COLUMBIA — It got vintage loud when D.J. Wonnum forced a fumble and Aaron Sterling recovered. Full “Sandstorm” zaniness was back at Williams-Brice Stadium as Rico Dowdle immediately capitalized on the turnover with a 30-yard touchdown run.
The streak is dead, five straight South Carolina losses to that basketball school.
Long live the streak, starting with a 24-7 SEC victory over Kentucky on Saturday night.
But before the Gamecocks get a chance to extend their new dominance of an old nemesis the school should give the football program a boost and shake up the sport in one bold stroke.
South Carolina should redshirt head coach Will Muschamp for the rest of the season.
Let him take a working leave away from the hectic day-to-day life of an SEC boss and return as a smarter leader for 2020.
Definition of “redshirt” when it comes to a college head coach (as drawn up on a Williams-Brice Stadium hot dog wrapper):
• Coach gets at least another season …
• But doesn’t get a contract extension …
• And learns a lot of cool new stuff
Here’s the ideal compromise solution to a sticky situation in which Muschamp’s self-proclaimed best South Carolina team (2-3 and facing a road trip to Georgia on Oct. 12) has disappointed much of Gamecock Nation.
Innovation is always a great approach for a football program stuck in non-contender mode within a rugged conference.
It’s more frugal than paying Muschamp a ridiculous $18.75 million buyout owed if he’s dismissed just after the 2019 season.
It sure beats more of the same over the last seven games of the schedule.
Note than in the last seven games against opponents from Power 5 conferences, South Carolina is 1-6, that thanks to a Kentucky conquest after which new school president Bob Caslen received a game ball.
A redshirt half-season allows Muschamp to step away and focus on building the Gamecocks in four key areas: studying college football’s most successful programs, recruiting, staff development and self-scouting.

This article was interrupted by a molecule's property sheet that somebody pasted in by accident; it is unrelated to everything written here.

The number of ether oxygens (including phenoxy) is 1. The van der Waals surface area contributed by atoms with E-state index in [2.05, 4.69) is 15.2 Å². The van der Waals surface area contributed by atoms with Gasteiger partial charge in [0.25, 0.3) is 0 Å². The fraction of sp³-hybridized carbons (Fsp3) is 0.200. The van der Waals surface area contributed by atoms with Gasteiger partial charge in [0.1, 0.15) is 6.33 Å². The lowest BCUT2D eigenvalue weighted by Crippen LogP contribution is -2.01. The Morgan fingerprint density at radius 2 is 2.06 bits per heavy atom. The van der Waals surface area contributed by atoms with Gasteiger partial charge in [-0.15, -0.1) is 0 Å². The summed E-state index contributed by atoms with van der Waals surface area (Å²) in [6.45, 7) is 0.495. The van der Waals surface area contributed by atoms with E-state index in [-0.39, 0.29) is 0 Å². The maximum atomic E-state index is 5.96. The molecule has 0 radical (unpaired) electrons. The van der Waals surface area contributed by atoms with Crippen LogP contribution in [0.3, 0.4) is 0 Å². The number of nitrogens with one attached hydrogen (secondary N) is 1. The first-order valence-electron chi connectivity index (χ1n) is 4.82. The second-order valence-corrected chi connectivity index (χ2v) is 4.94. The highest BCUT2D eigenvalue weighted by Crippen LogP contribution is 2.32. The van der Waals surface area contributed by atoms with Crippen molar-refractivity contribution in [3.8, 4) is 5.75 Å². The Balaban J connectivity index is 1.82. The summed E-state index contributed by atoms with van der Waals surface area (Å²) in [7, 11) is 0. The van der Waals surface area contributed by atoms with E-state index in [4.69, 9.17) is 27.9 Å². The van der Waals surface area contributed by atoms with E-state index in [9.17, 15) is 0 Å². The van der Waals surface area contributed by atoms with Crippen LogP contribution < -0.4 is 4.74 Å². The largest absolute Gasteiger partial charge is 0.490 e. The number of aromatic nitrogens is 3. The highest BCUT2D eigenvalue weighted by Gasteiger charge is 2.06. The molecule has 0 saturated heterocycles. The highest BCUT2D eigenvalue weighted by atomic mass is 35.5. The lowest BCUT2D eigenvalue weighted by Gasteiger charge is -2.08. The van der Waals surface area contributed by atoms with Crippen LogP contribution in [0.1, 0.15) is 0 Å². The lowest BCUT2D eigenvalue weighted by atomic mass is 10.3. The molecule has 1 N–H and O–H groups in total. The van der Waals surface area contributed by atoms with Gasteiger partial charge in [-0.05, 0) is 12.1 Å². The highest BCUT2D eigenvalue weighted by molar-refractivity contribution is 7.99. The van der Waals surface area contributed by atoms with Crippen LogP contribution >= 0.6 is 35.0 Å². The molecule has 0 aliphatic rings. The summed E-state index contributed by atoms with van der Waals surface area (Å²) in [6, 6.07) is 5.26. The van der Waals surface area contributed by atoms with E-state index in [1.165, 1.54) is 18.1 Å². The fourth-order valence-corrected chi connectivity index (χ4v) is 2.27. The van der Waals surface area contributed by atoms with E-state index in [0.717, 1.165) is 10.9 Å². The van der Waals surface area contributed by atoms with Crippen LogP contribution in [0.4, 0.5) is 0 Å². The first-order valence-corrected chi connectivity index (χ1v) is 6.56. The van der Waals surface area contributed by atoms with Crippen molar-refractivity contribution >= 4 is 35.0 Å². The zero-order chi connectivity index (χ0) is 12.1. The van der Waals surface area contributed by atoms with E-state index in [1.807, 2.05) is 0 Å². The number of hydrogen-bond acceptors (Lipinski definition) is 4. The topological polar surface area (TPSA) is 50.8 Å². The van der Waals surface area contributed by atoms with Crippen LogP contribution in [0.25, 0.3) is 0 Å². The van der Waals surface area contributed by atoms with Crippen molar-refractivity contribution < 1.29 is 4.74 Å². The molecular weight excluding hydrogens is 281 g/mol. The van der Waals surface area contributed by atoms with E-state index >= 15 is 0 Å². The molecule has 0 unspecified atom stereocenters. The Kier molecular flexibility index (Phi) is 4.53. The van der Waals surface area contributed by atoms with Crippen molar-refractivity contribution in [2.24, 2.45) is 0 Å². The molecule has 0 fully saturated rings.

When in doubt — and doubting is trendy these days — you have to try something different.
The South Carolina athletic department is ahead of the curve in other areas. Marketing. Game-day fan experience. Public relations.
A cutting-edge approach to football might catch on if this works.
This is a realistic alternative (as opposed to the $18.75 million alternative) to plodding through a season likely to go about as the oddsmakers project: 5-7 and ho-hum, or 6-6 and a bowl game in some chilly place without many TripAdvisor reviews.
A recruiting edge, too
Muschamp showed up at his postgame press conference late Saturday night wearing glasses. He was asked about the new look.
“Well, you know what? I’m getting old,” Muschamp said. “I can’t read anymore, especially at night. It’s been a (lousy) fall. I’ve got more gray hair than I’ve ever had.
"My wife doesn’t like hanging around losers and I’ve been losing so, I mean, it ain’t been good.”
Time best spent for Muschamp (24-20 in his fourth season in Columbia) in preparation for 2020:
1. Study other programs
Unlike Urban Meyer, Muschamp’s predecessor at Florida, Muschamp didn’t take a year off before diving back into coaching. He spent one year at Auburn as defensive coordinator before landing the South Carolina gig.
No time to fully assess what went wrong in Gainesville while observing successful programs to see what goes right.
Instead, he was thrown into the odd shadow of Steve Spurrier, tasked with replacing a mostly great legacy but with the cupboard not stocked the way The Head Ball Coach had it during his three straight 11-2 seasons and five-game win streak over Clemson.
2. Recruiting focus
Recruiting is Muschamp’s strength, but the Gamecocks still need players.
Here’s a chance for all the extra emphasis possible within NCAA rules.
3. Staff development
Do you think the simple fix-it solution is a bunch of new assistant coaches? Consider that a coach on the hot seat never gets the pick of the top rising stars.
He gets the desperately unemployed.
But a half-season with added responsibility can only make the current staff better going forward.
NFL teams take this very seriously (New England’s Bill Belichick, of course, is the master). But they have more time without a recruiting machine humming 24/7.
This would be a huge luxury for Muschamp.
Time to improvise
Former Kentucky stars, do-it-all linebacker Josh Allen (Jacksonville Jaguars) and running back Benny Snell (Pittsburgh Steelers), weren’t around Saturday night to torment the Gamecocks.
These milder Wildcats fell to 2-3 overall, 0-3 in the SEC.
I asked Muschamp if there are mentors he consults when things aren’t going well. He was quick to respond.
“Ray Tanner,” he said, citing South Carolina's athletic director. “That’s about it. That’s the only person that will talk to me this fall. And, you know what? We get along real good.”
Sure, a redshirt-the-coach move is asking Tanner to improvise. But he's made bold moves before. He turned to an untested reliever to start against favored Clemson when his South Carolina baseball team had its back to the wall at the 2010 College World Series.
Michael Roth became an instant legend, the fulcrum for two straight national championships in Omaha.
This isn’t a path to multiple College Football Playoff appearances, not unless Jackie Bradley Jr. has football eligibility left.
But it’s better than trying the same thing over and over between Kentucky wins.
Follow Gene Sapakoff on Twitter @sapakoff.